When Mr King chased up his request, he gave a deadline for Tesco to respond. Tesco tried to argue that this was an agreement to extend the three month deadline for responding to his request. The Tribunal did not agree – they said that Tesco should have sought Mr King’s express agreement to an extension of the deadline if that is what they wanted.

Despite showing that they were capable of dealing with other matters in a reasonable time frame, Tesco took 4.5 months to deal with Mr King’s request.

4. Failing to discuss the request with the employee

Although Mr King was eventually called to a meeting, this was merely to tell him that his request was refused. The manager did not seek any input from Mr King or take time to consider any representations from him, which did not comply with the ACAS Code of Practice on handling flexible working requests (Tribunals are required to take the ACAS Code into account when it appears relevant).

5. Not offering a right of appeal

Mr King was not offered a right of appeal, even though the company’s policy and guidance gave a right of appeal, and this was also contrary to the ACAS Code. The Tribunal found that it was unreasonable for Tesco to have assumed that Mr King was content with the outcome and that they should have offered a right of appeal.

Whilst this decision was only at Employment Tribunal level, and therefore not binding on other Tribunals, it does provide a useful reminder of some of the pitfalls to be avoided when dealing with flexible working requests from employees, including making sure that your policies are up to date and that your managers are adequately trained in how to recognise and deal with flexible working requests. If your flexible working policy needs updating, or if you don’t have one, then we can help – just get in touch.

If you would like to talk through a situation you are dealing with, or if you need advice on any aspect of employment law, please contact any member of the Pure Employment Law team (01243 836840 or [email protected]).

Please note that this update is not intended to be exhaustive or be a substitute for legal advice. The application of the law in this area will often depend upon the specific facts and you are advised to seek specific advice on any given scenario.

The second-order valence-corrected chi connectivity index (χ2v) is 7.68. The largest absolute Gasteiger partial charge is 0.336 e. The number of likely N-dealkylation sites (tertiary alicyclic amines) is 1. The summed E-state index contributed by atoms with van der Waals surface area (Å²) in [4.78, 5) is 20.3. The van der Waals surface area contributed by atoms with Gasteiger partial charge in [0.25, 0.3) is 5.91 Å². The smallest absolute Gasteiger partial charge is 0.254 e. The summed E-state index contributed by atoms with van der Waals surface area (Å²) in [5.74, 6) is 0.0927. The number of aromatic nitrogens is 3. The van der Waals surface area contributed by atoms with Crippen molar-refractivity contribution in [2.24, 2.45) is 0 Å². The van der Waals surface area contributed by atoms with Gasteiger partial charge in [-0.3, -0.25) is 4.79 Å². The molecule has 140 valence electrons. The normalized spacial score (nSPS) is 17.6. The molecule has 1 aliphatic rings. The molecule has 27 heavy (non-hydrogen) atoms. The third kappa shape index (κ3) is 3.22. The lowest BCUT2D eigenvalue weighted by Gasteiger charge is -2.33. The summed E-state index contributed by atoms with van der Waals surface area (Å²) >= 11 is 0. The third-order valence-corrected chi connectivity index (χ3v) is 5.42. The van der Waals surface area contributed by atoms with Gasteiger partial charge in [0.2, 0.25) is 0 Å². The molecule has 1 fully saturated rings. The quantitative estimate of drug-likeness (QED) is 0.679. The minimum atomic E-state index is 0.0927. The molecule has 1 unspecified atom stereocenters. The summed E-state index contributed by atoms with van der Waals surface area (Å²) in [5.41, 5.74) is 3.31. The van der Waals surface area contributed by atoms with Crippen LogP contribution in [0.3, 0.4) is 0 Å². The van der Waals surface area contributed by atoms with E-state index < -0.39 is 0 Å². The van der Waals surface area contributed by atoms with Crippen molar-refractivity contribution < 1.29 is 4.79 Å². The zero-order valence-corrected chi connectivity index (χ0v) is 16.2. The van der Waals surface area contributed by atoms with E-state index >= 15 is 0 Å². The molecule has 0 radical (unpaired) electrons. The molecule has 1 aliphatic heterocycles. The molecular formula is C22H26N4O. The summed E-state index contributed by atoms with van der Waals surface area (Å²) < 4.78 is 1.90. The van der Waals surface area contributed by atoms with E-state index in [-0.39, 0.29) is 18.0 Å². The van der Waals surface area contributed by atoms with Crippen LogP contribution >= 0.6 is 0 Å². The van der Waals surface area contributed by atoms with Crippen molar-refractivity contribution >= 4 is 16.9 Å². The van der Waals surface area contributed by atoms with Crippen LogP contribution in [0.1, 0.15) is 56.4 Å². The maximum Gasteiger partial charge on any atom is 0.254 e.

Changes to watch out for in 2018

It was announced the Autumn 2017 budget that:

– The National Living Wage (for those aged 25 and over) is to increase by 4.4% from £7.50 per hour to £7.83 per hour from 1 April 2018.

The other National Minimum Wage rates will also increase as set out below:

21 to 24 year olds: from £7.05 to £7.38 per hour (up 4.7%)

18 to 20 year olds: from £5.60 to £5.90 per hour (up 5.4%)

16 to 17 year olds: from £4.05 to £4.20 per hour (up 3.7%)

Apprentices: from £3.50 to £3.70 per hour (up 5.7%)

– From April 2018, all payments in lieu of notice will be subject to income tax and national insurance contributions, whether or not there is a payment in lieu of notice (or ‘PILON’) clause in the contract of employment. However, the introduction of employer’s national insurance contributions on termination payments over £30,000 will be delayed by a year, and will therefore not take effect until April 2019.

– The Government will publish a discussion paper as part of its response to the Taylor review of modern employment practices (find our article on the Taylor review here), looking at potential changes to the employment status tests for both employment rights and tax purposes.

Changes to the following statutory rates have also been announced:

– The weekly rates for statutory maternity pay, statutory paternity pay, statutory adoption pay and statutory shared parental pay will increase to £145.18 (up from £140.98) from 9 April 2018.

– The rate for statutory sick pay will increase to £92.05 per week (up from £89.35) from 9 April 2018.

 

If you would like to talk through a situation you are dealing with, or if you need advice on any aspect of employment law, please contact any member of the Pure Employment Law team (01243 836840 or [email protected]).

Please note that this update is not intended to be exhaustive or be a substitute for legal advice. The application of the law in this area will often depend upon the specific facts and you are advised to seek specific advice on any given scenario.

 

Joint employers? – Outsourced workers attempt to change the status quo